Posts Tagged ‘mortgage crisis’

Correspondent lenders are small lenders who do have the right to extend loans on their own risk and have the necessary funds to do so. After a loan is closed a correspondent lender will rarely keep it in their portfolio, selling it to a larger wholesale lender.

Up until October 2004, my husband had steady employment as an aeronautical Engineer In early 2004 we refinanced with Beneficial Finance, a division of HSBC. Days after refinancing my husband was forced into early retirement. This also happened after hubby’s 401K plan through his employer lost 3/4 of its value. We lived carefully on a 401K plan that was on life support but in December 2007 we filed for a hardship case with Household Finance.

Did you see price gouging before and after hurricane Ike? Do you also think predatory mortgage lending is a form of price gouging or deceit? Regarding gas prices an intelligent statement was made. With regard to the lending crisis, no effort was made. Its critical that we go to the source. A number of gas stations are claiming that they are only passing on increases that they have had to pay, so it is vital to examine where these price increases originated. Why not do the same with mortgages?

Whether you call him Senator John McCain or Presidential candidate John McCain, the man is correct regarding his assement of Wall Street and the subprime mortgage crisis. “Wall Street is the villain in the things that happened in the subprime lending crisis and other areas where investigations and possible prosecution is going on,” McCain said during a taped appearance on ABC’s “This Week” program. When you look at the ratings companies, insurers, reinsurers, collateralized debt obligations, speculators, and short sellers, Wall Street is so wrapped up in the crisis it is not funny.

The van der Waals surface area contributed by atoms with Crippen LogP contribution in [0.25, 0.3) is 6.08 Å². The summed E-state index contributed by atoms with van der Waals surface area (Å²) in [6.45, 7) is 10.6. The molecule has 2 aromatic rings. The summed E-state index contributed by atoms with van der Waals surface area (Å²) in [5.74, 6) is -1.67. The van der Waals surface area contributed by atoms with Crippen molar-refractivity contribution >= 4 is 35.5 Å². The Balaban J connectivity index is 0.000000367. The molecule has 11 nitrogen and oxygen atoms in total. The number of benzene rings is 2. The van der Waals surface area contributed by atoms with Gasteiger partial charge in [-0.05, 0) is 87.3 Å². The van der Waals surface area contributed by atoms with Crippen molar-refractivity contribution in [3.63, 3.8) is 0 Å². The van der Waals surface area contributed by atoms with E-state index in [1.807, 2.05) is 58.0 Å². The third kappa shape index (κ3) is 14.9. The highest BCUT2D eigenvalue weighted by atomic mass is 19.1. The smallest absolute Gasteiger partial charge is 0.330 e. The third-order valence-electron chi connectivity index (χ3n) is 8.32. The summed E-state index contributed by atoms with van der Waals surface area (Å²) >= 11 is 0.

My wife an I are retired, and yes – we belong to AARP. We are considered to be ‘baby boomers’ although we are both retired from the military. We know some (perhaps many) people have more money in the bank than do we. We are also realistic about not having the pressures of some families, as we do have our retirement checks. Consider, if you will, those who are not yet retired. Many families have been touched by the mortgage crisis, high gasoline costs, and pressure on the family budget. It is along those lines that AARP permits me to echo what they said:

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